In June this year, American graphic designer Milton Glaser turned 90 years old. In the years preceding this landmark birthday, Glaser cemented himself as “the embodiment of American graphic design”. Born and bred in New York, Glaser co-founded the innovative Push Pin Studios in 1954 with Seymour Chwast, and co-founded New York Magazine with Clay Felker in 1968 as a competitor to The New Yorker. Six years later he established Milton Glaser Inc, where he continues to create work today.
Glaser has an incredible archive of books, posters and prints and his artwork has been featured in exhibitions all over the world including a solo show at both the Centre Pompidou in Paris and the Museum of Modern Art in New York. He is perhaps best known as the creator of the iconic I Heart New York logo, which has become synonymous with the city, and demonstrates Glaser’s intention for his work to be a force for change. As such, it comes as no surprise that in 2004 he was awarded the Lifetime Achievement Award from the Smithsonian Cooper-Hewitt, National Design Museum, for his “profound and meaningful long-term contribution to the contemporary practice of design”.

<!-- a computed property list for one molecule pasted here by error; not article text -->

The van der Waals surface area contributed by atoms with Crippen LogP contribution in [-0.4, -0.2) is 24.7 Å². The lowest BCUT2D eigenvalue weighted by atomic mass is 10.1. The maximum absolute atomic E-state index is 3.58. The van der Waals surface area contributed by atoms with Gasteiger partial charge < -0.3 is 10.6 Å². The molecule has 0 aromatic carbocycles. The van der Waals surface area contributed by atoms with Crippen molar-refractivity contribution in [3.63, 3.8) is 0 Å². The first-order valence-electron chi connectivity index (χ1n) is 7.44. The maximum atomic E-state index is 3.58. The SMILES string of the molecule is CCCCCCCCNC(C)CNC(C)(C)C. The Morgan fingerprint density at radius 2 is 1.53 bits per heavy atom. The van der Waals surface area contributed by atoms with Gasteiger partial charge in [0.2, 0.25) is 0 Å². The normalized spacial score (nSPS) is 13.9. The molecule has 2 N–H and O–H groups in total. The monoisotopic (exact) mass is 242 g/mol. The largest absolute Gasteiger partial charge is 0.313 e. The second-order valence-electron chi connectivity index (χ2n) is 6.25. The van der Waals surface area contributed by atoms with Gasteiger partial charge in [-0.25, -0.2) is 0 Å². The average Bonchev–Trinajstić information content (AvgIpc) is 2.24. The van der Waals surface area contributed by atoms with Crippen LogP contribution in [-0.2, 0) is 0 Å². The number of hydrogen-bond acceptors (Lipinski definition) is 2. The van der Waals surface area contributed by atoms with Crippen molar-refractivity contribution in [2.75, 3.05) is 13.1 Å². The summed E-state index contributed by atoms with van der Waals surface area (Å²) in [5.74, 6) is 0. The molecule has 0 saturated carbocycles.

A designer, illustrator and visionary, here CR talks to Glaser about embracing doubt, the consequences of design and why retirement is an illusion.
On finding his path I don’t know what it means to become interested in design, I’ve always liked to make things, which I suppose is the equivalent of becoming interested in design. I discovered drawing from my cousin, who came to the house to babysit when I was five-years-old and he drew a horse for me. I realised you could create life and at that moment I decided I would spend my life observing and creating life.